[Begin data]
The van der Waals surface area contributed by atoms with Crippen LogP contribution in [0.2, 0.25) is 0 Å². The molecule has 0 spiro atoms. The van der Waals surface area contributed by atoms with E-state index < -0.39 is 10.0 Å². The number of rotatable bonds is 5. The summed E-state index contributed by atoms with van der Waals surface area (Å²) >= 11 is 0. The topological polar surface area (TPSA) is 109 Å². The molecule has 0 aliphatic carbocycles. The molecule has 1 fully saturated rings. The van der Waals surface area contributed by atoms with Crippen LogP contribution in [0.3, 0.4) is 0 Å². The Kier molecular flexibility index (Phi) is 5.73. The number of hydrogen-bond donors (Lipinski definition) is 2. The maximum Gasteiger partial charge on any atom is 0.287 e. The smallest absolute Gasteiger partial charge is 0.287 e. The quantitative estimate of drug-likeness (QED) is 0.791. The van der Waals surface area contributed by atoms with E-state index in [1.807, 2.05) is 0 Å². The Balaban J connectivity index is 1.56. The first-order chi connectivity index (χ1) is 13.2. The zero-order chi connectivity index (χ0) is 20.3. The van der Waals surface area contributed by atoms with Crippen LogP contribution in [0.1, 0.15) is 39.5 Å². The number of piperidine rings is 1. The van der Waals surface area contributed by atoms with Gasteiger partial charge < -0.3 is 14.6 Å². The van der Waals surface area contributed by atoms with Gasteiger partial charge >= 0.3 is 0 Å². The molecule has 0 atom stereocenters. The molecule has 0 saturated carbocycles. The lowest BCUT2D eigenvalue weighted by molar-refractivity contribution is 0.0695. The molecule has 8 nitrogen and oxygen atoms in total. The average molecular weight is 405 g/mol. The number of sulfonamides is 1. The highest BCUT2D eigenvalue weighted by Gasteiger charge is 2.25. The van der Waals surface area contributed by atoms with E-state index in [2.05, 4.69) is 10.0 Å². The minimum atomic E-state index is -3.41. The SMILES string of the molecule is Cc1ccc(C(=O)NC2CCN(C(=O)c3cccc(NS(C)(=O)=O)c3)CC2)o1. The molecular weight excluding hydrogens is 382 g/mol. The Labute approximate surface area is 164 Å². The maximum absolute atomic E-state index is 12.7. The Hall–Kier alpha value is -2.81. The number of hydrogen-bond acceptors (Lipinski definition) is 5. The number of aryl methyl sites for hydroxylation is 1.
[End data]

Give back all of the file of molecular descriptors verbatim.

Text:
The van der Waals surface area contributed by atoms with Crippen LogP contribution in [0.2, 0.25) is 0 Å². The molecule has 0 spiro atoms. The van der Waals surface area contributed by atoms with E-state index < -0.39 is 10.0 Å². The number of rotatable bonds is 5. The summed E-state index contributed by atoms with van der Waals surface area (Å²) >= 11 is 0. The topological polar surface area (TPSA) is 109 Å². The molecule has 0 aliphatic carbocycles. The molecule has 1 fully saturated rings. The van der Waals surface area contributed by atoms with Crippen LogP contribution in [0.3, 0.4) is 0 Å². The Kier molecular flexibility index (Phi) is 5.73. The number of hydrogen-bond donors (Lipinski definition) is 2. The maximum Gasteiger partial charge on any atom is 0.287 e. The smallest absolute Gasteiger partial charge is 0.287 e. The quantitative estimate of drug-likeness (QED) is 0.791. The van der Waals surface area contributed by atoms with E-state index in [1.807, 2.05) is 0 Å². The Balaban J connectivity index is 1.56. The first-order chi connectivity index (χ1) is 13.2. The zero-order chi connectivity index (χ0) is 20.3. The van der Waals surface area contributed by atoms with Crippen LogP contribution in [0.1, 0.15) is 39.5 Å². The number of piperidine rings is 1. The van der Waals surface area contributed by atoms with Gasteiger partial charge < -0.3 is 14.6 Å². The van der Waals surface area contributed by atoms with Gasteiger partial charge >= 0.3 is 0 Å². The molecule has 0 atom stereocenters. The molecule has 0 saturated carbocycles. The lowest BCUT2D eigenvalue weighted by molar-refractivity contribution is 0.0695. The molecule has 8 nitrogen and oxygen atoms in total. The average molecular weight is 405 g/mol. The number of sulfonamides is 1. The highest BCUT2D eigenvalue weighted by Gasteiger charge is 2.25. The van der Waals surface area contributed by atoms with E-state index in [2.05, 4.69) is 10.0 Å². The minimum atomic E-state index is -3.41. The SMILES string of the molecule is Cc1ccc(C(=O)NC2CCN(C(=O)c3cccc(NS(C)(=O)=O)c3)CC2)o1. The molecular weight excluding hydrogens is 382 g/mol. The Labute approximate surface area is 164 Å². The maximum absolute atomic E-state index is 12.7. The Hall–Kier alpha value is -2.81. The number of hydrogen-bond acceptors (Lipinski definition) is 5. The number of aryl methyl sites for hydroxylation is 1.